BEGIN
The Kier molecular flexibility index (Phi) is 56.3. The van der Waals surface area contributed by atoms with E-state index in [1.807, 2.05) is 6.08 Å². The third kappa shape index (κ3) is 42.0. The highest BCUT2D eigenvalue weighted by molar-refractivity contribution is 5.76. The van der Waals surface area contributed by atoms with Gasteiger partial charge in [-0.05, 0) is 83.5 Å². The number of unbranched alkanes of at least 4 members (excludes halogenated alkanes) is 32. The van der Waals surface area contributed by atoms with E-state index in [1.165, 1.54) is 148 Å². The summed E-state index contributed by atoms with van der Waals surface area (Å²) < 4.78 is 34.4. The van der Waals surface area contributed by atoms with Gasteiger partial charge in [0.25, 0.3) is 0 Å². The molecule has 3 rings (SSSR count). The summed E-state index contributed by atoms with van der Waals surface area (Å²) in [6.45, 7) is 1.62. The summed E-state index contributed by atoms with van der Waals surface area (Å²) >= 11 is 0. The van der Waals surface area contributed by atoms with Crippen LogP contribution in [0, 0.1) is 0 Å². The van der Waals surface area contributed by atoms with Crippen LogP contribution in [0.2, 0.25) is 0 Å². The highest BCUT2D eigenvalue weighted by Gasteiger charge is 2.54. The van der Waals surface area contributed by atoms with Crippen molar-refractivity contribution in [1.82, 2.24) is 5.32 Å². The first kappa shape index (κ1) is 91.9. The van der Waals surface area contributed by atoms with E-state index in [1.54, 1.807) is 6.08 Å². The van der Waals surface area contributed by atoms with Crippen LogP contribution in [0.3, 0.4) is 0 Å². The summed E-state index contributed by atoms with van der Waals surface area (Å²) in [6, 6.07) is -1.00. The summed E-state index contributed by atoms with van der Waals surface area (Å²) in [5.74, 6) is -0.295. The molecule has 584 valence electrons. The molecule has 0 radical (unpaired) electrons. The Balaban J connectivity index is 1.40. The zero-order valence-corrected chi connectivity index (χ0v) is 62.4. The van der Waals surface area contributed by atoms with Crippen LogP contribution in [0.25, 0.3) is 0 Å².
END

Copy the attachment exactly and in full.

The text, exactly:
The Kier molecular flexibility index (Phi) is 56.3. The van der Waals surface area contributed by atoms with E-state index in [1.807, 2.05) is 6.08 Å². The third kappa shape index (κ3) is 42.0. The highest BCUT2D eigenvalue weighted by molar-refractivity contribution is 5.76. The van der Waals surface area contributed by atoms with Gasteiger partial charge in [-0.05, 0) is 83.5 Å². The number of unbranched alkanes of at least 4 members (excludes halogenated alkanes) is 32. The van der Waals surface area contributed by atoms with E-state index in [1.165, 1.54) is 148 Å². The summed E-state index contributed by atoms with van der Waals surface area (Å²) < 4.78 is 34.4. The van der Waals surface area contributed by atoms with Gasteiger partial charge in [0.25, 0.3) is 0 Å². The molecule has 3 rings (SSSR count). The summed E-state index contributed by atoms with van der Waals surface area (Å²) in [6.45, 7) is 1.62. The summed E-state index contributed by atoms with van der Waals surface area (Å²) >= 11 is 0. The van der Waals surface area contributed by atoms with Crippen LogP contribution in [0, 0.1) is 0 Å². The van der Waals surface area contributed by atoms with Crippen LogP contribution in [0.2, 0.25) is 0 Å². The highest BCUT2D eigenvalue weighted by Gasteiger charge is 2.54. The van der Waals surface area contributed by atoms with Crippen molar-refractivity contribution in [1.82, 2.24) is 5.32 Å². The first kappa shape index (κ1) is 91.9. The van der Waals surface area contributed by atoms with E-state index in [1.54, 1.807) is 6.08 Å². The van der Waals surface area contributed by atoms with Crippen LogP contribution in [0.3, 0.4) is 0 Å². The summed E-state index contributed by atoms with van der Waals surface area (Å²) in [6, 6.07) is -1.00. The summed E-state index contributed by atoms with van der Waals surface area (Å²) in [5.74, 6) is -0.295. The molecule has 584 valence electrons. The molecule has 0 radical (unpaired) electrons. The Balaban J connectivity index is 1.40. The zero-order valence-corrected chi connectivity index (χ0v) is 62.4. The van der Waals surface area contributed by atoms with Crippen LogP contribution in [0.25, 0.3) is 0 Å².